Browse Prior Art Database

Form Generation From a Prototypical Data Instance

IP.com Disclosure Number: IPCOM000132059D
Original Publication Date: 2005-Nov-30
Included in the Prior Art Database: 2005-Nov-30
Document File: 1 page(s) / 24K

Publishing Venue

IBM

Abstract

Current art exists to provide an initial version of a form given an Extensible Markup Language (XML) Schema. The resulting initial form arises from the schema in one of two ways: first, every data item that the schema makes possible is reflected as an input in the generated form, or, second, by requiring user intervention to filter the possible data items, resulting in a more-desirable subset of controls in the generated form. The use of a prototypical data instance that conforms to an XML schema as the starting point for forms generation, rather than the schema itself, has advantages over both of these approaches.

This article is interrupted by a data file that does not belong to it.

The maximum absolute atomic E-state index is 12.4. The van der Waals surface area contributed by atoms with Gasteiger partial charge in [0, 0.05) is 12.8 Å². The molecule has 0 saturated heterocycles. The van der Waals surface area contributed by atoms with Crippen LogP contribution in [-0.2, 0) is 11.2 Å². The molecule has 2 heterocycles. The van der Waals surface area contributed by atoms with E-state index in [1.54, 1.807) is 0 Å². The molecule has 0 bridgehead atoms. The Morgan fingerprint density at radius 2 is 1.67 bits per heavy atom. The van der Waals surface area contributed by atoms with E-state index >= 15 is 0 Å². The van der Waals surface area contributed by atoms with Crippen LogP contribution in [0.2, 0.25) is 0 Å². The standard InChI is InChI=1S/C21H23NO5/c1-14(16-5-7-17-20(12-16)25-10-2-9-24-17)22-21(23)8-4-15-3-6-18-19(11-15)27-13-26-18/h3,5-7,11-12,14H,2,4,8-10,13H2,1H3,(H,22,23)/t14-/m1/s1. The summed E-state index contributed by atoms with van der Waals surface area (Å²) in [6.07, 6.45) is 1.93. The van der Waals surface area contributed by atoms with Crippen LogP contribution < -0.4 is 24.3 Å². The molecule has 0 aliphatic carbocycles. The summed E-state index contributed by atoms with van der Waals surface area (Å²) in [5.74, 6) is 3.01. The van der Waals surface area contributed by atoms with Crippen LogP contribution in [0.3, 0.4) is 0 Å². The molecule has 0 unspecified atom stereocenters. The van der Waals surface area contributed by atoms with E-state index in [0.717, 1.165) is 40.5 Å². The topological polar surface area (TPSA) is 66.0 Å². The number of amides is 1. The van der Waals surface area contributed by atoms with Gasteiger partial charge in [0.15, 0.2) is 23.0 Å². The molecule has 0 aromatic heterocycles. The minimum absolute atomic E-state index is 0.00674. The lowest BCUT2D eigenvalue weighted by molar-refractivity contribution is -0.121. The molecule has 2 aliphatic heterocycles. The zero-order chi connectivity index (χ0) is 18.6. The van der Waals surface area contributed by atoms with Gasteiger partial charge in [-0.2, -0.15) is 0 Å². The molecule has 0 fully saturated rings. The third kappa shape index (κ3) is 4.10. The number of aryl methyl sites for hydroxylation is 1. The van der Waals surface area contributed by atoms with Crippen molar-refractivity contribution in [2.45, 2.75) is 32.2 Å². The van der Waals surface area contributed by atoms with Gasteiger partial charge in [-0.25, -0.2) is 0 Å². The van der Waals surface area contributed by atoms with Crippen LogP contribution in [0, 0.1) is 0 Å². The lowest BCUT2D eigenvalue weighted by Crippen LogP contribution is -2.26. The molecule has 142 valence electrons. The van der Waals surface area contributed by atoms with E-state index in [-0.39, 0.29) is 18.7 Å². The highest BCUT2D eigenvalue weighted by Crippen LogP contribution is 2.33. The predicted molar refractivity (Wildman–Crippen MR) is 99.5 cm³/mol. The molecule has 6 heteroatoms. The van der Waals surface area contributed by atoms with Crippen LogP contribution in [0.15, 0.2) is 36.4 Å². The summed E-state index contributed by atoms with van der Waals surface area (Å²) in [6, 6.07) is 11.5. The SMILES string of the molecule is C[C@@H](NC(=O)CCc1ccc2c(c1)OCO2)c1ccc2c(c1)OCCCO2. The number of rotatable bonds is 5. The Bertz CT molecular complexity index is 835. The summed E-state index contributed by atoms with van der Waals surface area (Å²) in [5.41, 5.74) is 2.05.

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Form Generation From a Prototypical Data Instance

Clearly, providing instance data gives the opportunity for forms-generation tooling to generate inputs only for those fields available in the instance. However, since the instance document is still tied to the schema, the metadata provided in the schema can still be used during forms generation. Put simply, the instance determines "what" will be generated, and its associated schema determines "how" it will be generated.

In most scenarios, providing instance data as the starting point for forms generation also has advantages over providing user input for filtering. Firstly, (and somewhat obviously), less user intervention means more automation, which generally means cost savings. Secondly, providing a data instance decouples a data source from the form generation; that is, a variety of data sources could exist, as long as connectors exist to transform them to a data instance format to be fed to a forms generator. In this way, for example, an XML-enabled database could easily provide input to a generator without any user intervention. Thirdly, even when user intervention occurs, the choices made by a user should be repeatable. This means that some serialized format must exist that represents the choices made; an XML instance provides this, and a system that uses data instances as a starting point could consume these serializations of prior choices without any transformation/mapping.

This methodology limits the discu...